Author: S. Ariane Christie, MD
Date of Publication: Thursday, March 23rd, 2017
“Crowd” or “popular” justice refers to judgment determined and administered directly by the people. Persons caught or suspected of committing crimes are punished by bystanders in situ and may be beaten or even killed. Although exceptionally disturbing, in many places, crowd justice is viewed as a means of deterring crime and enacting retribution.
In Cameroon, crowd justice is practiced widely for crimes such as theft and is a common cause of intentional injury. During our work in Cameroon, I’ve come to realize that crowd judgment also plays an important role in the pre-hospital response to injury and other emergencies.
Prior to going to medical school I had the formative and distressing experience of witnessing a serious bus accident in Tanzania, and remembered the feeling of helplessness that I had in that situation.
After graduating as a physician in the United States, I have on several occasions acted as the first responder after witnessing an injury or other emergency. Therefore, when I learned I was going to have the opportunity to conduct research on injury in Cameroon, I felt relieved that I would at least be more prepared if any emergent situation should arise.
As might be predicted given the known high rates of trauma in LMIC, I unfortunately see injuries occur on a weekly basis—often as a result of road traffic injuries (RTI). However, I have never had the opportunity to provide first aid to any trauma victim outside the hospital in Cameroon. After each injury I’ve witnessed, bystanders have quickly assembled to extricate the hurt individual from the scene. Any causes for delay, including my attempts at examining the injured person, are swiftly deflected by the group.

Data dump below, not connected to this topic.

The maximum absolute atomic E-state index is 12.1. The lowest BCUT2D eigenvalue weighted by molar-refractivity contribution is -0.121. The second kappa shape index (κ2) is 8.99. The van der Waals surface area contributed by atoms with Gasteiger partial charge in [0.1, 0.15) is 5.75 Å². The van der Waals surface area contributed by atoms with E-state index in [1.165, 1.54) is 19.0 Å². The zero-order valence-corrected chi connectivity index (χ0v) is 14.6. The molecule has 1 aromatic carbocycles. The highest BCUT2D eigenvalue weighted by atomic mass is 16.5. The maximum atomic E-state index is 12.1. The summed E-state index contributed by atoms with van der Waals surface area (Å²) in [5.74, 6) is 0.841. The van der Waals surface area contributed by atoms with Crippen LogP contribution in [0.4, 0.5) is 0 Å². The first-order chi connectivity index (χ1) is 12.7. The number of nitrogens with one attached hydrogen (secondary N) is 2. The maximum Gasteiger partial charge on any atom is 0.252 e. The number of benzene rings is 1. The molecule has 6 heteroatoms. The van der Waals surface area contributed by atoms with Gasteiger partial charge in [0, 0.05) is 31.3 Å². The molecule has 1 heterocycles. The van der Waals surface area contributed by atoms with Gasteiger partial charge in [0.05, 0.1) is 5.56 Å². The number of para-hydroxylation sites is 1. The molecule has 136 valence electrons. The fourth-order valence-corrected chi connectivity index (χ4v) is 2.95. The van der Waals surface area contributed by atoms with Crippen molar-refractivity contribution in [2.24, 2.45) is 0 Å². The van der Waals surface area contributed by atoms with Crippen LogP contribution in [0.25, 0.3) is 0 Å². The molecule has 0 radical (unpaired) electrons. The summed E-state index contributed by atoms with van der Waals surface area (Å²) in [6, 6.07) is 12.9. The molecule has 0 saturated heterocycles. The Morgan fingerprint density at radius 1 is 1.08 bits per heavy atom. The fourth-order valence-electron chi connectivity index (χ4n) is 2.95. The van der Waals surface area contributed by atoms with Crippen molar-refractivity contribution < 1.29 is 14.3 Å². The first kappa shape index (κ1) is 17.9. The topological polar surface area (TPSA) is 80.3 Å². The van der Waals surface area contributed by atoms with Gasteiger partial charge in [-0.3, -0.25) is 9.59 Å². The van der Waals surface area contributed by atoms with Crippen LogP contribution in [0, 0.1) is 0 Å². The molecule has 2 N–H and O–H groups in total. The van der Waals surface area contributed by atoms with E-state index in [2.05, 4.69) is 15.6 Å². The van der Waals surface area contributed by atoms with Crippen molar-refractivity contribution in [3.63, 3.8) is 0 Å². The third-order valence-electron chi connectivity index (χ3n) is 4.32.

Admittedly, my first reaction to this phenomenon was concern that the actions of the crowd might inadvertently worsen the severity of the injuries. I’ve watched with horror as unconscious trauma victims were jerked up by their arms and placed in taxis with no seeming regard for C-spine precautions.
However, the reality of RTI in Cameroon is that the risk of further injury is a present and looming threat for both the victim and everybody else at the scene, and clearing an accident efficiently is understandably prioritized as a matter of public safety. Additionally, in the context of a healthcare system that is strictly fee-for-service and has minimal pre-hospital care infrastructure, crowd response often functions in designating a representative (typically the party at fault) to oversee pre-hospital transport and, perhaps most critically, pressures them to pay for emergency care.
Consequently, while trauma management by crowd responders probably does result in inadvertent morbidity, it also probably saves lives by facilitating expedient secondary risk reduction and coordinating and mobilizing access to treatment.
The picture above is of S. Ariane Christie, MD (the author of this post, located in the bottom right corner of the picture) and the rest of her Community-Based Survey team in Tombel, Cameroon. You can read more about the Community-Based Survey here.